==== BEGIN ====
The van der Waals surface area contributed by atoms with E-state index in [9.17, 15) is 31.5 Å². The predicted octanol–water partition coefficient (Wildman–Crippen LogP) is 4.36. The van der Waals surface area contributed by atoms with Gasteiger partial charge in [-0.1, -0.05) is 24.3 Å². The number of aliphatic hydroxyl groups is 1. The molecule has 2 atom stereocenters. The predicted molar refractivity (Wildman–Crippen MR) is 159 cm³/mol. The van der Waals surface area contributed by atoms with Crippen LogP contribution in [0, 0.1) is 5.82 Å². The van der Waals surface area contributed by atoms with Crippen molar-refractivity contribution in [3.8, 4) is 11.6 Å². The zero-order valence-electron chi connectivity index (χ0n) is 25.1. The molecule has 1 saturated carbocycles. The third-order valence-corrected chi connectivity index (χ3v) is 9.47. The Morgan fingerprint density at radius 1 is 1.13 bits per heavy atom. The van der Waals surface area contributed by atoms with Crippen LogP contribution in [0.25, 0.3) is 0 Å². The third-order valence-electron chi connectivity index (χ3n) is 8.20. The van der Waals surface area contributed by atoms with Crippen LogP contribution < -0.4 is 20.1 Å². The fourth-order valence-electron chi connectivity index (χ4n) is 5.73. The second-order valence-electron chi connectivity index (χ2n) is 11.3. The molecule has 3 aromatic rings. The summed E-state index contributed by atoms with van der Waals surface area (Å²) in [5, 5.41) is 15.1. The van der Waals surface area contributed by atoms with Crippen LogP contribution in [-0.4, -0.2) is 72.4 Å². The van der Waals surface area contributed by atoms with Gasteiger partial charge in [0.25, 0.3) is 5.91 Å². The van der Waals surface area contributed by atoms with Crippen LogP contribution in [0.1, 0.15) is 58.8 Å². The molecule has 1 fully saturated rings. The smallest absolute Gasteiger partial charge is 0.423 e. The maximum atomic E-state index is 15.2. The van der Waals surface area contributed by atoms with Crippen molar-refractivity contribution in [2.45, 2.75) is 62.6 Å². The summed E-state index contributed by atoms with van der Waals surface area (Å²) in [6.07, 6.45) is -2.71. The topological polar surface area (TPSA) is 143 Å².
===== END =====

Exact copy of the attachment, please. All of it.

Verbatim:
The van der Waals surface area contributed by atoms with E-state index in [9.17, 15) is 31.5 Å². The predicted octanol–water partition coefficient (Wildman–Crippen LogP) is 4.36. The van der Waals surface area contributed by atoms with Gasteiger partial charge in [-0.1, -0.05) is 24.3 Å². The number of aliphatic hydroxyl groups is 1. The molecule has 2 atom stereocenters. The predicted molar refractivity (Wildman–Crippen MR) is 159 cm³/mol. The van der Waals surface area contributed by atoms with Crippen LogP contribution in [0, 0.1) is 5.82 Å². The van der Waals surface area contributed by atoms with Crippen molar-refractivity contribution in [3.8, 4) is 11.6 Å². The zero-order valence-electron chi connectivity index (χ0n) is 25.1. The molecule has 1 saturated carbocycles. The third-order valence-corrected chi connectivity index (χ3v) is 9.47. The Morgan fingerprint density at radius 1 is 1.13 bits per heavy atom. The van der Waals surface area contributed by atoms with Crippen LogP contribution in [0.25, 0.3) is 0 Å². The third-order valence-electron chi connectivity index (χ3n) is 8.20. The van der Waals surface area contributed by atoms with Crippen LogP contribution < -0.4 is 20.1 Å². The fourth-order valence-electron chi connectivity index (χ4n) is 5.73. The second-order valence-electron chi connectivity index (χ2n) is 11.3. The molecule has 3 aromatic rings. The summed E-state index contributed by atoms with van der Waals surface area (Å²) in [5, 5.41) is 15.1. The van der Waals surface area contributed by atoms with Crippen LogP contribution in [-0.4, -0.2) is 72.4 Å². The van der Waals surface area contributed by atoms with Gasteiger partial charge in [0.25, 0.3) is 5.91 Å². The van der Waals surface area contributed by atoms with Crippen LogP contribution in [0.1, 0.15) is 58.8 Å². The molecule has 1 fully saturated rings. The smallest absolute Gasteiger partial charge is 0.423 e. The maximum atomic E-state index is 15.2. The van der Waals surface area contributed by atoms with Crippen molar-refractivity contribution in [2.45, 2.75) is 62.6 Å². The summed E-state index contributed by atoms with van der Waals surface area (Å²) in [6.07, 6.45) is -2.71. The topological polar surface area (TPSA) is 143 Å².